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Jul 17, 2014
Thinkers

Sanctification, Rearview Mirrors, and Diversity in the Body of Christ: A guest post by Walter Strickland

Walter Strickland talks blind spots and diversity in the church. |
Sanctification, Rearview Mirrors, and Diversity in the Body of Christ: A guest post by Walter Strickland

When my father taught me how to drive my first instinct was to jump into the car and race down the street. Like any good instructor, my father stopped me before putting the key in the ignition and walked me through a pre-driving checklist that included checking my rearview and side mirrors; without them I could not see into my blind spots.

Over time, it was evident that my need for car mirrors was a ready-made lesson about my own limitations in my pursuit of God. My aim is to explore the usefulness of diversity in the process of sanctification and expand the concept of diversity beyond the context of race and ethnicity.

The call for believers to imitate God is a call to a life of balance.

A blind spot is an area where our view is obstructed because of being uninformed or indifferent. My blind spots extend far beyond driving a car, they reach into every area of life and frustrate my pursuit of Christlikeness. Unfortunately, our blind spots lead us down a path of partiality and apathy to matters that are important to God. At its core, the call for believers to imitate God (Eph. 5:1) is a call to a life of balance. Part of Christ's beauty is that he skillfully balanced law and grace in perfect harmony, he effortlessly embodied justice and mercy and was the epitome of humility and boldness.

God is gracious and has not abandoned us in the awesome pursuit of imitating himself: God gave us the Holy Spirit and the body of Christ to illuminate our blind spots and encourage us toward balance. Although an exploration of the Holy Spirit's role in sanctification is worthy of our attention, I'm convinced that a helpful exploration of the role of God's diverse body in the Christian walk is needed.

When the words 'diverse' or 'diversity' enter a conversation the tendency for most is to shut down because these words emotionally and politically charged. To compound the anxiety, issues related to race have been handled poorly in the public square which puts us all on the defensive.

"Iron sharpens iron as one man sharpens another" (Prov. 27:17) is an iconic verse of scripture that optimizes the role of fellow believers pushing each other toward Christlikeness. The primary venues for this interaction are found in the church and in marriage. In both instances, God intentionally places people in close proximity which exposes one another's blind spots. These relationships ultimately become an opportunity for correction and sanctification. The experience of seeing into each other's blind spots is supercharged in diverse relationships.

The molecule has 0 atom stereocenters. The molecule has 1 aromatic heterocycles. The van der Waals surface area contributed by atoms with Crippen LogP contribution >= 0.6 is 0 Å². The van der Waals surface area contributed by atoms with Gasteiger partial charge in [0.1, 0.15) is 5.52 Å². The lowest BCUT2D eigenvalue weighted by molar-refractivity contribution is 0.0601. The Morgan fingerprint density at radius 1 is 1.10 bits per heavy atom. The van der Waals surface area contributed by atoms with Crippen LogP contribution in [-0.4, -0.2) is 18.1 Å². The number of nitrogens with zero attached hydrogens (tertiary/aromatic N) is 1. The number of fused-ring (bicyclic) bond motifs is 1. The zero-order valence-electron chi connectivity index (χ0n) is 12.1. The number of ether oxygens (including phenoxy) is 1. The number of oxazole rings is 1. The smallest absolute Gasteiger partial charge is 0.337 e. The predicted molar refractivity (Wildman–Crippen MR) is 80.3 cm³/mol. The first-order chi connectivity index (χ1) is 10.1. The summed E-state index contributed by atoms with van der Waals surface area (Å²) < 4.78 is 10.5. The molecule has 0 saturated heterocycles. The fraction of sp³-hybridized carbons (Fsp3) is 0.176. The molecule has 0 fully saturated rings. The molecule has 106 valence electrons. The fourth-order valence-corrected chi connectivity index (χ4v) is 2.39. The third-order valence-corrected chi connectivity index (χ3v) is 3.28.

God is gracious and has not abandoned us in the awesome pursuit of imitating himself.

When in a car, the driver's view is limited to the experience of the front seat, but the passengers have a different view that allows them to see into the driver's blind spots. As a group, the people in the car share a 360° view and are able to spot a hazard coming from any direction. The same is true in the Christian's pursuit of Christ.

As humans our view of the world is limited by our experience as male or female, affluent or impoverished, by our cultural context, or by our generational values, to name a few. Due to the unique field of vision our experiences afford us, each believer is prone to have clarity and blindness in different areas. As a result, part of the reason God called his followers into the church community and/or marriage relationship is that together we can have a more complete perception of life that has fewer blind spots and imbalances.

A middle school boy leading his peers is often joked about as the blind leading the blind. In contrast, an older woman teaching younger women is called discipleship in the pattern of Titus 2:3-5. The difference between the two groups is the inherent advantage of (age) diversity verses the homogeneous group where the experience of the individuals will likely result in generating shared blind spots and imbalances.

In the church, the fruit of age diversity is widely recognized and celebrated, but diversity along the lines of race, culture and socioeconomic status are more difficult to embrace because of the historical and political baggage that accompanies them. In addition, we are simply more comfortable people who are like us. The challenges that thwart meaningful relationships between diverse believers are real, but by God's grace and an outpouring of the Holy Spirit, God's people are enabled to display His redemptive power by simultaneously embracing and transcending the differences that enrich the tapestry of the Kingdom.

Posted:July 17, 2014 at 10:00 am

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